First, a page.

Single Voxel MR Spectroscopy in the Spinal Cord: Technical Challenges and Clinical Applications


MR spectroscopy is an extremely valuable tool for assessing tissue biochemistry in vivo. Its use in the spinal cord presents several technical challenges due to geometrical, anatomical, and physiological constraints that have restricted its clinical application.

With references to the limited literature available, issues relating to coil selection, patient immobilization, sequence choice, and placement of voxels of interest for single-voxel MRS studies in the spinal cord are discussed here. The importance of a reliable shimming routine is underlined, as well as cardiac gating. The selection of acquisition parameters is examined and postprocessing techniques are reviewed. Methods providing a quantitative estimation of metabolite concentrations are presented and potential pitfalls in interpretation discussed. Finally, suggestions are given to implement a robust protocol for single-voxel MRS in the cervical spinal cord.


Metabolism, MRS, Multiple sclerosis, PRESS, Spinal cord


Magnetic Resonance Spectroscopy


In the large majority of applications MRI focuses on detecting proton signal, in particular the signal from water protons. It therefore provides information about anatomical structure and the biophysical state of tissue water.

Magnetic resonance spectroscopy (MRS) can be seen as an alternative or complementary technique to MRI as it provides chemical and biophysical information that can be extracted from molecules other than water, and from nuclei other than 1 H (with 13 C and 31 P and 23 Na being the most common). The main targets of in vivo 1 H MRS are metabolites, including neurotransmitters such as glutamate (Glu), aspartate, or gamma-aminobutyric acid (GABA) in the central nervous system (CNS).

In fact whilst the first 2D (MRI) image was produced in 1973, the discovery of MRS, originally referred to as nuclear magnetic resonance (NMR), long predates the use of MRI and led to the pioneers, Felix Bloch and Edward Purcell, being awarded the 1952 Nobel Prize in Physics.

The aim of MRS is to quantify the concentrations of specific molecules and compounds containing the nucleus of interest in well-defined volumes of interest (VOIs) in the sample or subject. As almost all spinal cord MRS studies have been performed on 1 H, the rest of this section will assume that 1 H is the detected nucleus.

Basic Principles of MRS

A number of textbooks and reviews on the principles of MRS are available. Only a very brief overview is presented here.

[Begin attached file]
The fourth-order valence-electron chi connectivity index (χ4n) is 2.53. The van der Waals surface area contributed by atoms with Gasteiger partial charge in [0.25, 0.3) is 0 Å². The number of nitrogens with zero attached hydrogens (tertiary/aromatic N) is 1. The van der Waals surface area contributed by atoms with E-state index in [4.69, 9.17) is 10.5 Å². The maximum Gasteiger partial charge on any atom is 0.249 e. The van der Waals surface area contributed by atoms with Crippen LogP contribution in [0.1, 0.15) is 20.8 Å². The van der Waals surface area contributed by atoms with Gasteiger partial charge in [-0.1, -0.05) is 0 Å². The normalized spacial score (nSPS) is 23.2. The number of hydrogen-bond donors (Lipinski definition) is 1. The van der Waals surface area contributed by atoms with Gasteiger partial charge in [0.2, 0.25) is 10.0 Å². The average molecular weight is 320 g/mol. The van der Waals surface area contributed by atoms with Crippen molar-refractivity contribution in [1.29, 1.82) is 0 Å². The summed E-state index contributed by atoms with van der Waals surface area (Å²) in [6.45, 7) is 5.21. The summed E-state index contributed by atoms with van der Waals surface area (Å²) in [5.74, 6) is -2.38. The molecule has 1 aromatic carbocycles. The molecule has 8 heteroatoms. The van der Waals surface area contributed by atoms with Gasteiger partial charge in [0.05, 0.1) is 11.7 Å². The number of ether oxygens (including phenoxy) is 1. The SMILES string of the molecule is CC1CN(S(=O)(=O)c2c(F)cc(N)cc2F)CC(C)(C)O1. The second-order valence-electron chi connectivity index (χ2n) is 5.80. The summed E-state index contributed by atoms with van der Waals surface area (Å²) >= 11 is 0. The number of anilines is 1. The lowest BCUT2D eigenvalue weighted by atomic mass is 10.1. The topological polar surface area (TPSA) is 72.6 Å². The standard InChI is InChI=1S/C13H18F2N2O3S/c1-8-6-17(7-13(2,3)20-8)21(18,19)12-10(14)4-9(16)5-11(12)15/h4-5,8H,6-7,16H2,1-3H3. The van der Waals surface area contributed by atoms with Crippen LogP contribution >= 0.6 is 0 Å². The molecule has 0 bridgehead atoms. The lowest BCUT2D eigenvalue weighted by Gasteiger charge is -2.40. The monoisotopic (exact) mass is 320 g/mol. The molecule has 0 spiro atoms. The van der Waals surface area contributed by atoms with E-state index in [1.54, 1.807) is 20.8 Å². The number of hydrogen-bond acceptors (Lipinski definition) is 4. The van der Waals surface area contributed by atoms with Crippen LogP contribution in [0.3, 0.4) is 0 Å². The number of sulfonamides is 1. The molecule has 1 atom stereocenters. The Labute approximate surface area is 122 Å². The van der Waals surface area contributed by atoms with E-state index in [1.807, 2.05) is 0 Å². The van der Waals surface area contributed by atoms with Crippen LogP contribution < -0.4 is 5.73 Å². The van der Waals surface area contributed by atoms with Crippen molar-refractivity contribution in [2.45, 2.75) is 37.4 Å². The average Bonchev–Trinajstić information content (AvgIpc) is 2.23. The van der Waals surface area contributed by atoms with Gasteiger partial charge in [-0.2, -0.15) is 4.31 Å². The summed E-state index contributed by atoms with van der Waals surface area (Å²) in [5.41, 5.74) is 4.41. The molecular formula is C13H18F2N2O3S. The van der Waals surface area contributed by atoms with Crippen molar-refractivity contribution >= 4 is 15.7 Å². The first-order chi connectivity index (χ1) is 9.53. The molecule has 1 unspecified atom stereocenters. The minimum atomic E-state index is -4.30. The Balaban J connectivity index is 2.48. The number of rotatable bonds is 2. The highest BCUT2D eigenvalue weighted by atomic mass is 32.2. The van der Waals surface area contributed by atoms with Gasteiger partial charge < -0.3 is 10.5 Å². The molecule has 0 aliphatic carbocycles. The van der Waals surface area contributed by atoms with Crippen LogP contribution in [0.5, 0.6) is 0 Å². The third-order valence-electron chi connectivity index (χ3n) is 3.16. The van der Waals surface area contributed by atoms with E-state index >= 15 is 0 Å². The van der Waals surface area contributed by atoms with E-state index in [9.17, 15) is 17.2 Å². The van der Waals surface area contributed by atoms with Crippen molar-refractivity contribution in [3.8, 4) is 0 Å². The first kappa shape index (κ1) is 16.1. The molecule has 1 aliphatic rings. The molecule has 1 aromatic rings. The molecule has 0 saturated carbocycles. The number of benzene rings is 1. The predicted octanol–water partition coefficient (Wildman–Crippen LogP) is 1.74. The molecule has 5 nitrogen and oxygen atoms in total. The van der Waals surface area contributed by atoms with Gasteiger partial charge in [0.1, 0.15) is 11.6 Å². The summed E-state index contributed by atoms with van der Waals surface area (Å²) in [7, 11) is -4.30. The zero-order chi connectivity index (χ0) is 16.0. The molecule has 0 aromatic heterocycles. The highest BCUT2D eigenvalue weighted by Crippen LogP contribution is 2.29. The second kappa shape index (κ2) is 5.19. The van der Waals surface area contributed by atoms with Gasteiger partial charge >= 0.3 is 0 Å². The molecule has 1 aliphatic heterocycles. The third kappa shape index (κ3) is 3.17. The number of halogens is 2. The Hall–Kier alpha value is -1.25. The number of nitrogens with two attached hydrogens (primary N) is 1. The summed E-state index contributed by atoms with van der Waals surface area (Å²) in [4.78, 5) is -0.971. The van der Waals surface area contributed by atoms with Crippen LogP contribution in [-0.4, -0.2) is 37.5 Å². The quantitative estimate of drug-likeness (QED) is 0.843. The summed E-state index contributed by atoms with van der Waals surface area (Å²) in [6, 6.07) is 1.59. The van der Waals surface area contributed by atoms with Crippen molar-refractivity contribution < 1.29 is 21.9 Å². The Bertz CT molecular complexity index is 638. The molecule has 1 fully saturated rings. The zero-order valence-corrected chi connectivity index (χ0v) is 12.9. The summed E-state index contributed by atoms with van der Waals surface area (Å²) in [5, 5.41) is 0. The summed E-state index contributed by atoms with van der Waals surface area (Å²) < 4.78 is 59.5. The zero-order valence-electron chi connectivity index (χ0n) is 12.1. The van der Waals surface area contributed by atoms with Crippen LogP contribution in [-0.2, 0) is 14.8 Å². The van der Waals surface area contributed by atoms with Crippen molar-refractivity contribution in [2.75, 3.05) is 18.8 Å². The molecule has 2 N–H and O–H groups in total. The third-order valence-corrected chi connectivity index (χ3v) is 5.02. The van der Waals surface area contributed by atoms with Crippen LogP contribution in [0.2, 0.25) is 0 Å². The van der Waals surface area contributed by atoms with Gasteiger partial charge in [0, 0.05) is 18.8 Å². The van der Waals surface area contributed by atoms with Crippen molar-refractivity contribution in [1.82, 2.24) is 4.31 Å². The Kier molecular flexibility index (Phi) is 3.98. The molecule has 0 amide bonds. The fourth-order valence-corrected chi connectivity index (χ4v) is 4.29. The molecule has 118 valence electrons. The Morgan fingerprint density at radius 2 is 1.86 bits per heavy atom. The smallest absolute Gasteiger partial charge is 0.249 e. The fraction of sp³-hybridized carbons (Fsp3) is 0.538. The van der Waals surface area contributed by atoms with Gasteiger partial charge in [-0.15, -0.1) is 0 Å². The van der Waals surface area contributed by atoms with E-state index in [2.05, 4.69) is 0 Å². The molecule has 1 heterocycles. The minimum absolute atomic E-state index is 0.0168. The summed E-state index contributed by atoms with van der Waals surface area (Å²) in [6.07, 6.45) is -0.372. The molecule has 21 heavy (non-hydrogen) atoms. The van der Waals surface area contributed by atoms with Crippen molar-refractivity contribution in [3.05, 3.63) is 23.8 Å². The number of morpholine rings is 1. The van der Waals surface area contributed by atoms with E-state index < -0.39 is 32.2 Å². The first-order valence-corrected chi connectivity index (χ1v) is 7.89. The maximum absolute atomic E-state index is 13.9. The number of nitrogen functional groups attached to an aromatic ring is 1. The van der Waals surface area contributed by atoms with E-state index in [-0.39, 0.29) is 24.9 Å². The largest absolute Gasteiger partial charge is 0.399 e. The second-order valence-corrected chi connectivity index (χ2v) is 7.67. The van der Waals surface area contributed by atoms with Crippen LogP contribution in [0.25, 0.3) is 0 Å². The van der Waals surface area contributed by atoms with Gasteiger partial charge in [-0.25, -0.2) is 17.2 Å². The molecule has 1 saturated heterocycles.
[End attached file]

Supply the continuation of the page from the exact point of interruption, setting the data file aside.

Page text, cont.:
• Metabolite . Indicates any substance produced during metabolism

  • ppm (parts per million) . The unit used to measure chemical shift. The proton chemical shift range is 0–15 ppm. By using these units, the chemical shift for a specific proton does not depend on the B 0 of the scanner. At 3 T, 1 ppm corresponds to ∼128 Hz

  • Chemical Shift Imaging . MR technique aimed at producing images of metabolite concentrations. It works by effectively acquiring an MRS spectrum from each of many physical locations over a 2D grid or over a 3D volume

  • Shielding constant . Determined by the electronic environment of a nucleus. Indicates the discrepancy between the applied magnetic field and the local magnetic field experienced by an individual proton

  • Spectral resolution . By definition, the resolution in an MR spectrum (frequency step between neighboring points on the horizontal axis) is determined in the first instance by the inverse of the actual data readout duration. By extension this term is used to indicate the ability to resolve neighboring peaks in a spectrum (e.g., it increases/decreases when peaks are narrower/broader)

Chemical Shift

The physical principle underlying MRS is that a proton will experience a slightly different magnetic field depending on its chemical environment. This is because the electrons spinning around the nucleus create their own tiny magnetic field, shielding the nucleus from the main magnetic field B 0 .

The keyword here is shielding and refers to the difference between an externally applied magnetic field ( B 0 ) and the actual field B 0k experienced by each particular proton (identified by the subscript “k”):

<SPAN role=presentation tabIndex=0 id=MathJax-Element-1-Frame class=MathJax style="POSITION: relative" data-mathml='B0k=B0·(1−σk)’>B0k=B0·(1σk)B0k=B0·(1−σk)
B 0 k = B 0 · ( 1 − σ k )
where the shielding constant σ k is independent of B 0 .

Given the different shielding constants, the resonance frequencies (Larmor frequencies [ ω Lk = γ B k ]) of protons belonging to different molecules will vary. The signal collected from a VOI in the sample/subject is Fourier transformed to display the signal on a frequency axis: different chemical environments will appear at different places (frequencies) in the spectrum. The frequency difference from a reference compound is dubbed chemical shift , expressed in parts per million (ppm) (i.e., at 3 T 1 ppm is ∼128 Hz). By convention, the frequency axis on which metabolite resonances are displayed is inverted such that lowest frequencies are on the right. The 0 ppm point is where the methyl (CH 3 ) protons of DSS (4,4-dimethyl-4-silapentane-1-sulfonic acid) resonate: these protons are highly shielded by their electron-dense environment, and most other metabolite protons experience less shielding (i.e., greater magnetic fields), have positive chemical shift, and appear to the left of DSS on the spectra.

An example of human brain spectrum from parietal gray matter is shown in Figure 5.1.1 . For instance the methyl protons of N -acetyl-aspartate (NAA) resonate at 2.01 ppm and free water protons at 4.7 ppm.

FIGURE 5.1.1

Spectrum acquired at 3 T from a 15.6 ml VOI in the parietal GM of a 32-year-old female. TR = 2 s, TE = 30, NSA = 256. SNR ∼ 95, FWHM 4.7 Hz; the peaks from the most prominent brain metabolites are labeled. The spectrum is shown as displayed in the standard output from LCModel with estimated metabolite concentrations on the right-hand side.